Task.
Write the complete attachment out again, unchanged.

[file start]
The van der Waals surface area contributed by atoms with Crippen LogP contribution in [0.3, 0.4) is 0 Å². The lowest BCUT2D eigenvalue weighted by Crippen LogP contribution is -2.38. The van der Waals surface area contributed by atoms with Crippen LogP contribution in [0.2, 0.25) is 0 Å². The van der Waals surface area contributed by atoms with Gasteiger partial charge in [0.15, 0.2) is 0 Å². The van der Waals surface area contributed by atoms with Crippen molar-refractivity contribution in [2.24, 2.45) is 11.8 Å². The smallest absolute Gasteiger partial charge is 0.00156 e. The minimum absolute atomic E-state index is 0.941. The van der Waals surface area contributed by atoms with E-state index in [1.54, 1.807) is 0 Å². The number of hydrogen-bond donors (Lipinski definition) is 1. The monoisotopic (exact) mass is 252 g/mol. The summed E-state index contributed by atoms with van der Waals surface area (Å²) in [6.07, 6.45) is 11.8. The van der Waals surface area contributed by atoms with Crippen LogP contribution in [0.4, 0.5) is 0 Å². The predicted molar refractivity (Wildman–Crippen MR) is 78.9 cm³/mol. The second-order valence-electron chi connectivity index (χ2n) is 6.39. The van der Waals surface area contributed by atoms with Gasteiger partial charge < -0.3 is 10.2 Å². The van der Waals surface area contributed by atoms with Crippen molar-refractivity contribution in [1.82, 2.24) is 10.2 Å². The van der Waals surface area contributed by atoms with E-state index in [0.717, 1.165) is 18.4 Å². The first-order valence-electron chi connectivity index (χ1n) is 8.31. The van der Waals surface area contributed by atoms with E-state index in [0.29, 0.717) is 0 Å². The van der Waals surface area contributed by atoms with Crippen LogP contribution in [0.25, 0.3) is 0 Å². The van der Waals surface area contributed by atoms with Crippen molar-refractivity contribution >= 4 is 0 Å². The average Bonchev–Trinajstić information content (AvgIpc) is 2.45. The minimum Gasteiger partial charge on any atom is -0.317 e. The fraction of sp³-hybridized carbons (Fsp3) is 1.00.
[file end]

The van der Waals surface area contributed by atoms with Crippen LogP contribution in [0.3, 0.4) is 0 Å². The lowest BCUT2D eigenvalue weighted by Crippen LogP contribution is -2.38. The van der Waals surface area contributed by atoms with Crippen LogP contribution in [0.2, 0.25) is 0 Å². The van der Waals surface area contributed by atoms with Gasteiger partial charge in [0.15, 0.2) is 0 Å². The van der Waals surface area contributed by atoms with Crippen molar-refractivity contribution in [2.24, 2.45) is 11.8 Å². The smallest absolute Gasteiger partial charge is 0.00156 e. The minimum absolute atomic E-state index is 0.941. The van der Waals surface area contributed by atoms with E-state index in [1.54, 1.807) is 0 Å². The number of hydrogen-bond donors (Lipinski definition) is 1. The monoisotopic (exact) mass is 252 g/mol. The summed E-state index contributed by atoms with van der Waals surface area (Å²) in [6.07, 6.45) is 11.8. The van der Waals surface area contributed by atoms with Crippen LogP contribution in [0.4, 0.5) is 0 Å². The predicted molar refractivity (Wildman–Crippen MR) is 78.9 cm³/mol. The second-order valence-electron chi connectivity index (χ2n) is 6.39. The van der Waals surface area contributed by atoms with Gasteiger partial charge < -0.3 is 10.2 Å². The van der Waals surface area contributed by atoms with Crippen molar-refractivity contribution in [1.82, 2.24) is 10.2 Å². The van der Waals surface area contributed by atoms with E-state index in [0.717, 1.165) is 18.4 Å². The first-order valence-electron chi connectivity index (χ1n) is 8.31. The van der Waals surface area contributed by atoms with E-state index in [0.29, 0.717) is 0 Å². The van der Waals surface area contributed by atoms with Crippen LogP contribution in [0.25, 0.3) is 0 Å². The van der Waals surface area contributed by atoms with Crippen molar-refractivity contribution >= 4 is 0 Å². The average Bonchev–Trinajstić information content (AvgIpc) is 2.45. The minimum Gasteiger partial charge on any atom is -0.317 e. The fraction of sp³-hybridized carbons (Fsp3) is 1.00.